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Logopenic progressive aphasia

Other Names for this Disease
  • Logopenic primary progressive aphasia
  • Logopenic variant PPA
  • LPA
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What is the typical life expectancy for people with logopenic progressive aphasia?

Little is known regarding the overall life expectancy of individuals with logopenic progressive aphasia. This dementia is associated with Alzheimer’s disease in the majority of cases.[1] Life expectancy for people with Alzheimer’s disease has been estimated to be between 3 to 10 years.[2] However, due to the many variables that influence life expectancy, making individualized life-expectancy predictions can be very difficult.
Last updated: 1/18/2013

What is the prognosis for people with logopenic progressive aphasia?

Typically during the first few years following disease onset, signs and symptoms primarily involve speech and language problems. Pronounced behavioral problems are not as common in logopenic progressive aphasia, as in other forms of primary progressive aphasia.[3] Caregiver experience of changes in behavioral symptoms and everyday skills has been demonstrated to be similar to that of Alzheimer’s disease.[1]
Last updated: 1/18/2013

  1. Hsieh S, Hodges JR, Leyton CE, Mioshi E. Longitudinal changes in primary progressive aphasias: differences in cognitive and dementia staging measures. Dement Geriatr Cogn Disord. 2012;34(2):135-41; Accessed 1/18/2013.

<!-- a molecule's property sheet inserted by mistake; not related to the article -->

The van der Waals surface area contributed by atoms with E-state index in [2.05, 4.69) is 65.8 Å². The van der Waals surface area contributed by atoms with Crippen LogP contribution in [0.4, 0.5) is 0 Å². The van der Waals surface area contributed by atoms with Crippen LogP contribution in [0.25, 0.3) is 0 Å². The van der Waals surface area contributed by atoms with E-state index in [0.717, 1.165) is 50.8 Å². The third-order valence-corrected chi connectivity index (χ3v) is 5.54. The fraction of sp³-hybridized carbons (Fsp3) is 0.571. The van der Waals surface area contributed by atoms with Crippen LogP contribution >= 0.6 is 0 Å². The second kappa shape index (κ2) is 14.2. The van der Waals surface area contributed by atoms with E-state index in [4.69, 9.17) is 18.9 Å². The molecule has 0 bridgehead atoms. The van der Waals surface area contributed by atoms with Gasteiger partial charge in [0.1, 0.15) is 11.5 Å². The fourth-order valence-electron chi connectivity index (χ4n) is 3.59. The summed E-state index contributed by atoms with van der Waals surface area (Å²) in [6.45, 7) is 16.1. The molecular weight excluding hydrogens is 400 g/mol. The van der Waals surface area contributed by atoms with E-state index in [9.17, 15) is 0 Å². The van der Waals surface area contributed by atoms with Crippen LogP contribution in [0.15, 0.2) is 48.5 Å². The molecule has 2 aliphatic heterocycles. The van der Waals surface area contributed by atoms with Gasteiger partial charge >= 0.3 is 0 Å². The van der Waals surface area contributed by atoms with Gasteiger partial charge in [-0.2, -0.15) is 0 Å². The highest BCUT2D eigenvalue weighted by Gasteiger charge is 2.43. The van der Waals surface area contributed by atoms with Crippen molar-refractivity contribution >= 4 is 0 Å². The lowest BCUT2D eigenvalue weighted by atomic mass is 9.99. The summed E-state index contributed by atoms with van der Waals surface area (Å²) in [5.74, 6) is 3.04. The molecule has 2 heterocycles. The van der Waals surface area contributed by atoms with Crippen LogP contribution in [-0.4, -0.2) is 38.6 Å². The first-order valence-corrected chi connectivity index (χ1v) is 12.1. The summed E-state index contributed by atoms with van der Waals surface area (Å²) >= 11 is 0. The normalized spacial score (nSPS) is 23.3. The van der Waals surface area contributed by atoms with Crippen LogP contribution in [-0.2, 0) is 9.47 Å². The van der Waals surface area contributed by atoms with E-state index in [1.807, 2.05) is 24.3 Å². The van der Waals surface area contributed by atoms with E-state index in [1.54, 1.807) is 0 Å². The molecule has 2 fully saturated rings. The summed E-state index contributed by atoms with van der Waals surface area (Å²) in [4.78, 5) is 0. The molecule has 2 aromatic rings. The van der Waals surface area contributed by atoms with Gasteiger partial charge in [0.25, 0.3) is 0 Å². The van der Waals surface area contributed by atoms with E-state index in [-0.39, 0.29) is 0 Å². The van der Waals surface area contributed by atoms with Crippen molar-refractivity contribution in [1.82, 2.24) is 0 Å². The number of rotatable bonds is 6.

2. Zanetti O, Solerte SB, Cantoni F. Life expectancy in Alzheimer's disease (AD). Arch Gerontol Geriatr. 2009;49 Suppl 1:237-43; Accessed 1/18/2013.
  3. Le Rhun E, Richard F, Pasquier F. Natural history of primary progressive aphasia. Neurology. 2005 Sep 27;65(6):887-91; Accessed 1/18/2013.
  4. Miller BL Lee SE,. Frontotemporal dementia: Treatment. In: DeKosky ST, Eichler AF. UpToDate. Waltham, MA: UpToDate; 2013;
  5. Beeson PM, King RM, Bonakdarpour B, Henry ML, Cho H, Rapcsak SZ. Positive effects of language treatment for the logopenic variant of primary progressive aphasia. J Mol Neurosci. 2011 Nov;45(3):724-36; Accessed 1/18/2013.
  6. Amici S, Gorno-Tempini ML, Ogar JM, Dronkers NF, Miller BL. An overview on Primary Progressive Aphasia and its variants. Behav Neurol. 2006;17(2):77-87; Accessed 1/18/2013.
  7. Randolph C . Frontotermporal dementia: Clinical features and diganosis. In: DeKasky ST, Eichler AF. UpToDate. Waltham, MA: UpToDate; 2012;